Watching and playing tennis
I’ve always had a mild interest in tennis. I enjoy playing it and don’t mind watching it, but not to the same degree I follow other sports, especially rugby, cricket and Australian football.
My father taught me to play squash before he let me use his Pancho Gonzales tennis racquet (example pictured). Dad was good at both sports until his back injury precluded him from playing much.
Because I started with squash, that was my dominant racquet sport until I stopped playing in my mid 20s.
Tennis was only ever a social game for me, and I never considered myself very good, although in relative terms I’m a capable player even today.
Australia was a declining world tennis power when I began following the game in the mid 70s. From 1950 to 1967, Australia won 15 out of 18 Davis Cup titles.
Australia won the Davis Cup 16 times between 1937 and 1973, but only five times since.
Australian players topped the rankings in the 60s and early 70s, including Rod Laver, John Newcombe, Margaret Court and Evonne Goolagong.I recall watching them all play on television, except Margaret Court, although they were in their twilight years as professional players. Newcombe last won the Australian Open in 1975 and Goolagong in 1977. She also won Wimbledon in 1980.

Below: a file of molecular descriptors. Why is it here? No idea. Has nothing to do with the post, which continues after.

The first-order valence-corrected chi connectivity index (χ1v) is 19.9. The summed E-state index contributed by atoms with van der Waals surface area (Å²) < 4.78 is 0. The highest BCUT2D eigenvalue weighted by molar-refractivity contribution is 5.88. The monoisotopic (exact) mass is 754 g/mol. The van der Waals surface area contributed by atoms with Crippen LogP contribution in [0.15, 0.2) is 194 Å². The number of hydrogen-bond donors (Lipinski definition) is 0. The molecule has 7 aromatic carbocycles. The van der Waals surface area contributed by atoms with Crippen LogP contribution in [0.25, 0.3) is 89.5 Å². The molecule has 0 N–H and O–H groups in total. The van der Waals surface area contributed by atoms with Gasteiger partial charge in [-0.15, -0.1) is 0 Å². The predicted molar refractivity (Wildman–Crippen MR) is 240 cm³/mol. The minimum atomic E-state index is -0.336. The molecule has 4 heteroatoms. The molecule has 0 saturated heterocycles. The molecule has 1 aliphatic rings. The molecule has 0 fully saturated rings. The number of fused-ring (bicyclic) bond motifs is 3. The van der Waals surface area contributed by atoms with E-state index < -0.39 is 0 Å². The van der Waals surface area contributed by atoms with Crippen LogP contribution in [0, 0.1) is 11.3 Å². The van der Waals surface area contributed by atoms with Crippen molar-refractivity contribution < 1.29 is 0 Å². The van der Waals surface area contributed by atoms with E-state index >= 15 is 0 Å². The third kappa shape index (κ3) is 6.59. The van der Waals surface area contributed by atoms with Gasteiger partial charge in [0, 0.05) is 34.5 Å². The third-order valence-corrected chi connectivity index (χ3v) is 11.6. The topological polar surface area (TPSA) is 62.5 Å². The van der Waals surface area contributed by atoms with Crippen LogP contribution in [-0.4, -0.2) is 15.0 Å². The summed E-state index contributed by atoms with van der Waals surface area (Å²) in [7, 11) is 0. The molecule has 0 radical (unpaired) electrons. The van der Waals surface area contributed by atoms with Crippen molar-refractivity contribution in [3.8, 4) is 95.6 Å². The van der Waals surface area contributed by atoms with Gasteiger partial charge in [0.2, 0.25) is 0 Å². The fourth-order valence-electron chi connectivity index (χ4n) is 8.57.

Most tennis was played on grass in those days. It was also very much a serve-volley game. Search YouTube for players from that era and you’ll see what I mean.
The introduction of hard courts made the game accessible to more people in Europe and South America. It also saw a shift to power tennis and the demise of serve-volley strategy.
Australia subsequently declined as a tennis powerhouse.
I haven’t watched much live tennis. The only time I’ve been to an Australian Open was at Kooyong in 1981, where I saw eventual champion Johan Kriek, from South Africa, win an early-round match on grass.
In a lesser league, but more enjoyable, I watched the Mount Gambier women’s tournament two years in a row, taking photographs and filing match reports for the local newspaper.
In 2009 I saw former world number eight Alicia Molik contest the tournament on her comeback trail.
But I’m not one to watch tennis on television and I’m not particularly motivated to sit in the stands at a major tournament.
The modern players are largely anonymous to me and I don’t find the style of play as enjoyable as it used to be on grass.
Young Michael is really interested in tennis though and wants to see the Australian Open next year.
For those who don’t know, Evonne Goolagong was an Aboriginal player who won 14 grand slam titles. Her father was an itinerant shearer and she grew up in the small country town of Barellan.
Here’s a musical tribute to the great Evonne Goolagong from 1981: